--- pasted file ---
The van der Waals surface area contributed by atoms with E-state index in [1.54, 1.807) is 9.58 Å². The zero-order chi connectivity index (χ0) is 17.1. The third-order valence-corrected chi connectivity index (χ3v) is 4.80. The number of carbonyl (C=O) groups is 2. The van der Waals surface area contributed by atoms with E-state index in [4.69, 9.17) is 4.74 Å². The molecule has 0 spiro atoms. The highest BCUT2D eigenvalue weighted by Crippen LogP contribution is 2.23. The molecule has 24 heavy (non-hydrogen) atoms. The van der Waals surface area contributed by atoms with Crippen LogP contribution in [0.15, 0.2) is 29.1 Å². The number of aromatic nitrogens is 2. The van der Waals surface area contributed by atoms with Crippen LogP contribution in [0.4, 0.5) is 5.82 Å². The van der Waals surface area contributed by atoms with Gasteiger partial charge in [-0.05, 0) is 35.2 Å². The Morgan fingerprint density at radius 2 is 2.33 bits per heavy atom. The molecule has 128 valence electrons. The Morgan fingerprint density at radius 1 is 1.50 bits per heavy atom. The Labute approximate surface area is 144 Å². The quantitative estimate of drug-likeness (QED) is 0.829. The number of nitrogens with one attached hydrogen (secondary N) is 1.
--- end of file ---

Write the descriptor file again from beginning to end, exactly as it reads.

The van der Waals surface area contributed by atoms with E-state index in [1.54, 1.807) is 9.58 Å². The zero-order chi connectivity index (χ0) is 17.1. The third-order valence-corrected chi connectivity index (χ3v) is 4.80. The number of carbonyl (C=O) groups is 2. The van der Waals surface area contributed by atoms with E-state index in [4.69, 9.17) is 4.74 Å². The molecule has 0 spiro atoms. The highest BCUT2D eigenvalue weighted by Crippen LogP contribution is 2.23. The molecule has 24 heavy (non-hydrogen) atoms. The van der Waals surface area contributed by atoms with Crippen LogP contribution in [0.15, 0.2) is 29.1 Å². The number of aromatic nitrogens is 2. The van der Waals surface area contributed by atoms with Crippen LogP contribution in [0.4, 0.5) is 5.82 Å². The van der Waals surface area contributed by atoms with Gasteiger partial charge in [-0.05, 0) is 35.2 Å². The Morgan fingerprint density at radius 2 is 2.33 bits per heavy atom. The molecule has 128 valence electrons. The Morgan fingerprint density at radius 1 is 1.50 bits per heavy atom. The Labute approximate surface area is 144 Å². The quantitative estimate of drug-likeness (QED) is 0.829. The number of nitrogens with one attached hydrogen (secondary N) is 1.